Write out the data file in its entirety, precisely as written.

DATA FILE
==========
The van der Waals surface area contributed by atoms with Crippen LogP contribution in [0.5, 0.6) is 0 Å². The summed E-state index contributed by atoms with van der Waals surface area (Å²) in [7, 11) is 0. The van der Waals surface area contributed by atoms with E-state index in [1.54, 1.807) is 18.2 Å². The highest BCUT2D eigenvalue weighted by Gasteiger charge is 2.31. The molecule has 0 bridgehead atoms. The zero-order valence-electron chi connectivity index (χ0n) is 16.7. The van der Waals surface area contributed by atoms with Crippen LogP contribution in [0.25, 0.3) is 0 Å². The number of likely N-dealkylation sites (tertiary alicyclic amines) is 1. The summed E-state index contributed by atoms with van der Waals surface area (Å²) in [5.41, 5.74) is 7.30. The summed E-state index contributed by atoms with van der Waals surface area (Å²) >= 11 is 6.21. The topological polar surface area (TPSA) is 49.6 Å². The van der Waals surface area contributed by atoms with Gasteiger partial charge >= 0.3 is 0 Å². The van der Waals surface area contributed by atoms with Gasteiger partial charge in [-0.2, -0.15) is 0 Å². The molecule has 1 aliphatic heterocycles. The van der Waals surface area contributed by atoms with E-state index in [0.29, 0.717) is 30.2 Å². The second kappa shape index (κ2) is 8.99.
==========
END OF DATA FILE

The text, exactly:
The van der Waals surface area contributed by atoms with Crippen LogP contribution in [0.5, 0.6) is 0 Å². The summed E-state index contributed by atoms with van der Waals surface area (Å²) in [7, 11) is 0. The van der Waals surface area contributed by atoms with E-state index in [1.54, 1.807) is 18.2 Å². The highest BCUT2D eigenvalue weighted by Gasteiger charge is 2.31. The molecule has 0 bridgehead atoms. The zero-order valence-electron chi connectivity index (χ0n) is 16.7. The van der Waals surface area contributed by atoms with Crippen LogP contribution in [0.25, 0.3) is 0 Å². The number of likely N-dealkylation sites (tertiary alicyclic amines) is 1. The summed E-state index contributed by atoms with van der Waals surface area (Å²) in [5.41, 5.74) is 7.30. The summed E-state index contributed by atoms with van der Waals surface area (Å²) >= 11 is 6.21. The topological polar surface area (TPSA) is 49.6 Å². The van der Waals surface area contributed by atoms with Gasteiger partial charge >= 0.3 is 0 Å². The van der Waals surface area contributed by atoms with Gasteiger partial charge in [-0.2, -0.15) is 0 Å². The molecule has 1 aliphatic heterocycles. The van der Waals surface area contributed by atoms with E-state index in [0.29, 0.717) is 30.2 Å². The second kappa shape index (κ2) is 8.99.